Chandra, the older sister of Rosanna, was born in Canmore and learned to ski on the same trails where she later won a World Cup medal. She is one of Canada’s most influential athletes, having founded an empowerment through sport program to keep girls in sport through their teenage years.
In 2006, Chandra won the hearts of people around the world for her passionate singing of the national anthem from atop the podium at the 2006 Torino Olympics. But she didn’t stop winning hearts then; she won the heart of her husband (or perhaps more accurately, he won her heart) when she tested his “date-ability” by taking him down Delirium Dive, Sunshine Village’s most challenging off-piste terrain.
While dreaming of standing on top of a podium and singing the nation’s anthem is as close as most of us will ever get to becoming an Olympic Champion, you can rest assured that you don’t have to be an Olympian to train like one. And the best part is, you don’t have to limit the post-recovery pints for calorie counting if you don’t want to.
Train like an Alpine Skier:
Wake up early to beat the crowds at the ski hill and work on your speed as you race down freshly groomed runs. If you are in Lake Louise, ski the same courses used by Downhill and Super-G athletes during the Audi FIS Ski World Cup; the faint blue lines marking the course are visible long after the world’s best are racing elsewhere. Grandi recommends the runs off the Summit Platter on the front side of Lake Louise where there is steep, fall line skiing—it’s a showoff run, and “when it’s good, it’s super fun.”
After skiing, make sure that you replenish expended calories with food that fills you up, because you’re going to have to hit the gym later in the afternoon to work on strength and balance. Then, get a massage. Sage advice from recovery guru, Jodi Perras, explains the benefits of massage here.
–> Want to read about ski hills in the area? Check out our Ski Guide
Train like a Cross Country Skier:
When it comes to cross country skiing, technique work is essential. Chandra recommends that you book a ski lesson with a certified instructor from Trail Sports so that you feel as comfortable as possible on your skis.
After your lesson, head out on the ski trails at the Canmore Nordic Centre and ski to the Chandra Crawford Hut where you can eat your packed lunch in a warm space. The Bagel Co. can make you a hearty lunch for ski days, and Beamer’s Coffee (120, 737 – 7th Ave, Canmore) makes muffins large enough to feed an entire family.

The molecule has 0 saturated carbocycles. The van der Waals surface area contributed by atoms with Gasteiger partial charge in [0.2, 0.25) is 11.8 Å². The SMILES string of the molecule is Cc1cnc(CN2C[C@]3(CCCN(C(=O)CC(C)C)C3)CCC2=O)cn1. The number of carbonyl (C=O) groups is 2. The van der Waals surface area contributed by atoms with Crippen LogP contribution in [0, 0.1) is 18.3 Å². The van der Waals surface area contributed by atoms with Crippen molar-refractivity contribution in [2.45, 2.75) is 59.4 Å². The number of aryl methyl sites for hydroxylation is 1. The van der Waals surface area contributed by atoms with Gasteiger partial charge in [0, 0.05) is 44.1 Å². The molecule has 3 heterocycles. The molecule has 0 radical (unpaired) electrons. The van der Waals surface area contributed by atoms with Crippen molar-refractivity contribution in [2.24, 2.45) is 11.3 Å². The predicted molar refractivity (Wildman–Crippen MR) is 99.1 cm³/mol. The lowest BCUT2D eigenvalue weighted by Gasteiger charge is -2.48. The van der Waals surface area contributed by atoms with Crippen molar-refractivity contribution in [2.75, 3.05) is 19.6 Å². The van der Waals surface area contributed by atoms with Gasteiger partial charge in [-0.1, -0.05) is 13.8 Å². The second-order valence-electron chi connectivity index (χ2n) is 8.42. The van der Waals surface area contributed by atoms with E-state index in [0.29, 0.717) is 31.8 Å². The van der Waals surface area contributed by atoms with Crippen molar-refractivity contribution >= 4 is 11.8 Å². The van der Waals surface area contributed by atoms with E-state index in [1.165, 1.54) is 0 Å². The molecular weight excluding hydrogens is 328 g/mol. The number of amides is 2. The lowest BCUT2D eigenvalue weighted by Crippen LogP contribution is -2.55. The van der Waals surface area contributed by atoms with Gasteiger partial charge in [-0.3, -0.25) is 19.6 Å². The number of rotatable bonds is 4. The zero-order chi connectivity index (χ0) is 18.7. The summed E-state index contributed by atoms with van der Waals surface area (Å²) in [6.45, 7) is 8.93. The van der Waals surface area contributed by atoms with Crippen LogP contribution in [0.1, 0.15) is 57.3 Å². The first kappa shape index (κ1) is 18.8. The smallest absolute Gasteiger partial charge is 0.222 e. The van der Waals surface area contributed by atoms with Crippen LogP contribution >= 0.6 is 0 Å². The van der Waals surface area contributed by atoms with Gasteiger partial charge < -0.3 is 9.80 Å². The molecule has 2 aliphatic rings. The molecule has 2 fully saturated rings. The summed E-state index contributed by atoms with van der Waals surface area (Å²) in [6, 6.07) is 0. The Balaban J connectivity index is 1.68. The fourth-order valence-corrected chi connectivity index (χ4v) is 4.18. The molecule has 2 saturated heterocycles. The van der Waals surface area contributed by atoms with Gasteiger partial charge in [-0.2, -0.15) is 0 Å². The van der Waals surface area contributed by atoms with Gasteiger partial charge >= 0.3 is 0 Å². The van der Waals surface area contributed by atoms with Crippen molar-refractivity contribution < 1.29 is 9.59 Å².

Train like a Biathlete:
Europeans love watching biathlon in the same way that Canadians love watching hockey. Train for adoring fans by getting a lesson on the shooting range with Try Biathlon before you put in time on your skis. Want to get some practice at home? Try doing 30 pushups as fast as you can before you successfully thread a needle five times in a row. Controlling your heart rate and breathing is something you will put into practice on the range.
Make sure that you punctuate your workouts with coffee. Biathletes have an affinity for good brew (it’s the perfect pre-workout beverage) and you’re likely to rub shoulders with a few of Canada’s best in one of the local coffee shops.
Train for Curling:
We didn’t interview any Olympic curlers, but that doesn’t mean you can’t rent a sheet of ice at the Fenlands Rec Centre or at the Canmore Golf & Curling Club, and train to win. In Jasper, Pyramid Lake Resort clears the ice on the lake so you can practice curling in the most Canadian way possible: with logs. See our other suggestions for Pyramid Lake activities on p xxx.
Reward yourself with a good meal or drink post-workout. The new Folding Mountain Brewing can replenish your calories in liquid form and with solid fare from their kitchen. If you’re in the mood for seafood, make sure to visit Fiddle River to fuel up on healthy Omega-fats from fish.
However you choose to ring in the new Olympic cycle, be it by your own athleticism or by raising a glass to your favourite athletes, do it with pride and cheer. Dust off your party shoes and give Hidy and Howdy (the Calgary ’88 mascots) a run for their square dancing money as you celebrate the excitement of PyeongChang.
Author: Nicky Pacas